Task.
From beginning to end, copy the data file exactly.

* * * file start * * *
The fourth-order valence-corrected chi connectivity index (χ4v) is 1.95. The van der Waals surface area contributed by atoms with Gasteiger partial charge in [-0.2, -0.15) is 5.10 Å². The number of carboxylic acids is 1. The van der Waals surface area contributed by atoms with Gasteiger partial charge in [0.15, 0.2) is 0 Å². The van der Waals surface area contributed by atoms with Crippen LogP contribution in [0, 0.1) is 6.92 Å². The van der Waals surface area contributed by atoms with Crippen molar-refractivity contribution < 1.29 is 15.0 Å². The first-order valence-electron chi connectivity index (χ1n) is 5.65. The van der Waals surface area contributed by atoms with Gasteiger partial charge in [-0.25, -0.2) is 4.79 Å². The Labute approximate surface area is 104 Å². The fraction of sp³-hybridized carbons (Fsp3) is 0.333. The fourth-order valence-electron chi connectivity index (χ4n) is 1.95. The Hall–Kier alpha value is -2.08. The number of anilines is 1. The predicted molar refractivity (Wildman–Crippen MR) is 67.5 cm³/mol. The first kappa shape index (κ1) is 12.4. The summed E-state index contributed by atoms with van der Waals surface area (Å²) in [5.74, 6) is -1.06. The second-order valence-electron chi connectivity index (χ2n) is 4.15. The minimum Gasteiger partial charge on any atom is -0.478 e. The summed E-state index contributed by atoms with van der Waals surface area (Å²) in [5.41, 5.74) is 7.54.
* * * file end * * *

The fourth-order valence-corrected chi connectivity index (χ4v) is 1.95. The van der Waals surface area contributed by atoms with Gasteiger partial charge in [-0.2, -0.15) is 5.10 Å². The number of carboxylic acids is 1. The van der Waals surface area contributed by atoms with Gasteiger partial charge in [0.15, 0.2) is 0 Å². The van der Waals surface area contributed by atoms with Crippen LogP contribution in [0, 0.1) is 6.92 Å². The van der Waals surface area contributed by atoms with Crippen molar-refractivity contribution < 1.29 is 15.0 Å². The first-order valence-electron chi connectivity index (χ1n) is 5.65. The van der Waals surface area contributed by atoms with Gasteiger partial charge in [-0.25, -0.2) is 4.79 Å². The Labute approximate surface area is 104 Å². The fraction of sp³-hybridized carbons (Fsp3) is 0.333. The fourth-order valence-electron chi connectivity index (χ4n) is 1.95. The Hall–Kier alpha value is -2.08. The number of anilines is 1. The predicted molar refractivity (Wildman–Crippen MR) is 67.5 cm³/mol. The first kappa shape index (κ1) is 12.4. The summed E-state index contributed by atoms with van der Waals surface area (Å²) in [5.74, 6) is -1.06. The second-order valence-electron chi connectivity index (χ2n) is 4.15. The minimum Gasteiger partial charge on any atom is -0.478 e. The summed E-state index contributed by atoms with van der Waals surface area (Å²) in [5.41, 5.74) is 7.54.